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Spring 2020


 

 

Monday

Tuesday

Wednesday

Thursday

9:30–11:30

 

 

 

 

11:45–1:45

PHIL 77000
Noncanonical Thought: Structure and Processes
Prof. Mandelbaum
Room TBA

PHIL 77700
Neglected Topics in the Philosophy of Art and Aesthetics
Prof. Carroll
Room TBA

PHIL 76100
Hobbes and Spinoza
Prof. Steinberg
Room TBA

PHIL 78500
Intervention, Causation, and Decision 
Prof. Papineau
Room TBA

2:00–4:00

PHIL 77500
Meta-Ethics
Prof. Fricker
Room TBA

PHIL 77200
Emotion
Prof. Prinz
Room TBA

PHIL 80000
Elementary Recursion Theory and its Applications in Formal Systems
Prof. Kripke
Room TBA

PHIL 77100
Thought, Speech, and Content
Prof. Rosenthal
Room TBA

4:15–6:15

PHIL 78600
Decolonial Feminist Ethics and Epistemology
Profs. Alcoff & Khader
Room TBA


Jan. 27th – Mar. 16th
PHIL 76600
Philosophical Issues in Archaeology
Prof. Neale
Room TBA


Mar. 17th – May 12th
PHIL 76000
Aristotle and Neo-Aristotelian Ethics
Prof. Vasiliou
Room TBA

Jan. 27th – Mar. 16th
PHIL 76600
Philosophical Issues in Archaeology
Prof. Neale
Room TBA


Mar. 17th – May 12th
PHIL 76000
Aristotle and Neo-Aristotelian Ethics
Prof. Vasiliou
Room TBA

Philosophy Colloquium Series
Rooms TBA

PHIL 77800
Marxism, Buddhism, Anarchism
Prof. Priest
Room TBA

6:30–8:30

PHIL 77600
Contractarianism and its Critics
Prof. Mills
Room TBA

PHIL 77300
Linguistic Pragmatism
Prof. Devitt
Room TBA

 

PHIL 76500
Philosophical Logic
Prof. Parikh
Room TBA

at Mount Sinai, 5:30-7:00pm

 

January 7 – March 24
PHIL 77900 (MSCR-CLR0700)
Ethical Issues in Clinical Research
Profs. Rhodes & Moros
Room TBA

 

 


Students may also take courses at other schools in the Interuniversity Doctoral Consortium. Choose a school from the list below to see the course schedule for the current semester (where available).
The Graduate Center's Current Student Handbook has information about and instructions for registering for classes at other consortium schools. 
 

Spring 2020 COURSE DESCRIPTIONS

Phil 78600 
Decolonial Feminist Ethics and Epistemology
Profs. Alcoff & Khader

4 credits
Mon. 4:15-6:15
Room TBA 

This course explores the influence of regimes of colonization, racialization, and imperialism on conceptions of gender justice. It begins from the understanding of decolonial feminist philosophies as including both critical and constructive projects: the former involve exploring the ways Western concepts and histories promote a congruence between Western feminism and Western imperialism, and the latter involve constructing alternative visions of solidarity, as well as local and global gender justice.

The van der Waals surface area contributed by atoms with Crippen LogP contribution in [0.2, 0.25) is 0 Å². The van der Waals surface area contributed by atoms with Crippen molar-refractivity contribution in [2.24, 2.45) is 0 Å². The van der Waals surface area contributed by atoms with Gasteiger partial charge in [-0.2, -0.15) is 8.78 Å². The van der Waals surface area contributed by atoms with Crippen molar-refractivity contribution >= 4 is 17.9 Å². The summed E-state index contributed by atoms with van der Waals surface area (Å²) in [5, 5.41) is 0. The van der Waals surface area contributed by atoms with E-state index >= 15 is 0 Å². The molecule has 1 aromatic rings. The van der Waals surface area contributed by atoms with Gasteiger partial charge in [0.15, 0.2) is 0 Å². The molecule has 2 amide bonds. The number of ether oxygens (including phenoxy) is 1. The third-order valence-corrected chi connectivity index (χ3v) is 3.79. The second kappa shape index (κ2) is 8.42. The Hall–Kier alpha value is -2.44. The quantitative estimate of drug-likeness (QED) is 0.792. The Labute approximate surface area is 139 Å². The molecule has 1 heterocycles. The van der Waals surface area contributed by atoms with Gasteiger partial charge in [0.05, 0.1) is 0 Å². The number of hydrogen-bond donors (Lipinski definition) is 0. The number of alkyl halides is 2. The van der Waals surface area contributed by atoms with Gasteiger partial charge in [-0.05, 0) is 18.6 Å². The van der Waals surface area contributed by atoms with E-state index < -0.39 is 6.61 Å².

Developing feminist solidarity and coalition requires an analysis of epistemic justice, or the roadblocks to mutual engagement with respect and reciprocity between differently situated groups. Feminist solidarity also requires thinking through the narrow definitions of rationality found sometimes in the West, in which, as an example, secularism is assumed to be more rational in an a priori way, and the political history and economic context of scientific inquiry are ignored. Hence, this course will pursue both epistemological and ethical aspects of transnational feminism.

We will also discuss and analyze links between gender formations and colonial conquest and settlement, changing patterns of violence against women, and racializing discourses and knowledge regimes, to challenge dominant understandings of knowledge and law, agency and politics. We will also explore the philosophical theories for pluralizing a vision of women’s liberation. Some of the topics we will discuss include: the influence of the concept of modernity on conceptions of transnational justice and gender justice, the role of the concept of culture in feminist discourses, the difference between decolonial, postcolonial, and transnational feminist theoretical approaches, how to overcome racist and sexist patterns of epistemic prejudice, the idea that gender itself is a colonial imposition, and the ideal/non-ideal theory distinction.

 


[Counts towards course satisfaction of Group B or C]

 

 

Phil 77700 
Neglected Topics in the Philosophy of Art and Aesthetics
Prof. Carroll

4 credits
Tues. 11:45-1:45
Room TBA 

As in virtually every other area of philosophy, in aesthetics certain topics dominate the spotlight while others are neglected. Among the arts literature, music, and perhaps film receive the lion’s share of attention, while architecture, dance, theater, and television are discussed less. In terms of genre, tragedy is pre-eminent, while horror, melodrama, and comedy remain more in the shadows. And so on. This course will explore a selection of certain of these less examined topics.

For roughly the first half of the semester, discussion will be led by the instructor who will introduce classes on humor, theater, dance, and architecture. The second half will involve student presentations on neglected topics drawn either from a menu of suggested topics or on topics of the student’s own interests in consultation with the instructor. The course requirements include a participation in discussion, a class presentation, and a final paper that may be based on the class presentation or a topic of the student’s own design in consultation with the instructor.

Warning: the course will be highly disjunctive; there will be no overarching thesis knitting all the topics together. There are no prerequisites.


[Counts towards course satisfaction of Group C]

 

 

Phil 77300 
Linguistic Pragmatism
Prof. Devitt

4 credits
Tues. 6:30-8:30
Room TBA